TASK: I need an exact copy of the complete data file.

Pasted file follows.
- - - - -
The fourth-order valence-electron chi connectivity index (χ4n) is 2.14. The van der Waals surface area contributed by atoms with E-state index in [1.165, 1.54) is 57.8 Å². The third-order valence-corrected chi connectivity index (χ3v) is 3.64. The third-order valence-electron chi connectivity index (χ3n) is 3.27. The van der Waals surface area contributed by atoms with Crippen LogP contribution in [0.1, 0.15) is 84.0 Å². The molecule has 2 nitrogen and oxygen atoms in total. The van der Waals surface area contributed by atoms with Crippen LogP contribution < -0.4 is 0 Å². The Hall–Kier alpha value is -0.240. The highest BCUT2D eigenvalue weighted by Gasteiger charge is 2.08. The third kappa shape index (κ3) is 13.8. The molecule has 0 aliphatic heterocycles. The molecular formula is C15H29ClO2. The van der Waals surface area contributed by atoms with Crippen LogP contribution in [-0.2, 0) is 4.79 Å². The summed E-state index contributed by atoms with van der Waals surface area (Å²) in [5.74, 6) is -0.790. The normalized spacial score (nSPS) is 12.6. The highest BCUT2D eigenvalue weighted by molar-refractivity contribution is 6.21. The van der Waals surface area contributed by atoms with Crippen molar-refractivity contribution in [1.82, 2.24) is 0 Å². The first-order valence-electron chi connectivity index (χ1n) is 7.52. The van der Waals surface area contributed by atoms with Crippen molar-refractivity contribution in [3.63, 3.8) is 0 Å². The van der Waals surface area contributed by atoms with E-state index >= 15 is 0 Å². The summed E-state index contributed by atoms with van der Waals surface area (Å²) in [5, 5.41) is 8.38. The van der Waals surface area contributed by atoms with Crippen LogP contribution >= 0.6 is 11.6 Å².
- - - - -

The fourth-order valence-electron chi connectivity index (χ4n) is 2.14. The van der Waals surface area contributed by atoms with E-state index in [1.165, 1.54) is 57.8 Å². The third-order valence-corrected chi connectivity index (χ3v) is 3.64. The third-order valence-electron chi connectivity index (χ3n) is 3.27. The van der Waals surface area contributed by atoms with Crippen LogP contribution in [0.1, 0.15) is 84.0 Å². The molecule has 2 nitrogen and oxygen atoms in total. The van der Waals surface area contributed by atoms with Crippen LogP contribution < -0.4 is 0 Å². The Hall–Kier alpha value is -0.240. The highest BCUT2D eigenvalue weighted by Gasteiger charge is 2.08. The third kappa shape index (κ3) is 13.8. The molecule has 0 aliphatic heterocycles. The molecular formula is C15H29ClO2. The van der Waals surface area contributed by atoms with Crippen LogP contribution in [-0.2, 0) is 4.79 Å². The summed E-state index contributed by atoms with van der Waals surface area (Å²) in [5.74, 6) is -0.790. The normalized spacial score (nSPS) is 12.6. The highest BCUT2D eigenvalue weighted by molar-refractivity contribution is 6.21. The van der Waals surface area contributed by atoms with Crippen molar-refractivity contribution in [1.82, 2.24) is 0 Å². The first-order valence-electron chi connectivity index (χ1n) is 7.52. The van der Waals surface area contributed by atoms with Crippen molar-refractivity contribution in [3.63, 3.8) is 0 Å². The van der Waals surface area contributed by atoms with E-state index >= 15 is 0 Å². The summed E-state index contributed by atoms with van der Waals surface area (Å²) in [5, 5.41) is 8.38. The van der Waals surface area contributed by atoms with Crippen LogP contribution >= 0.6 is 11.6 Å².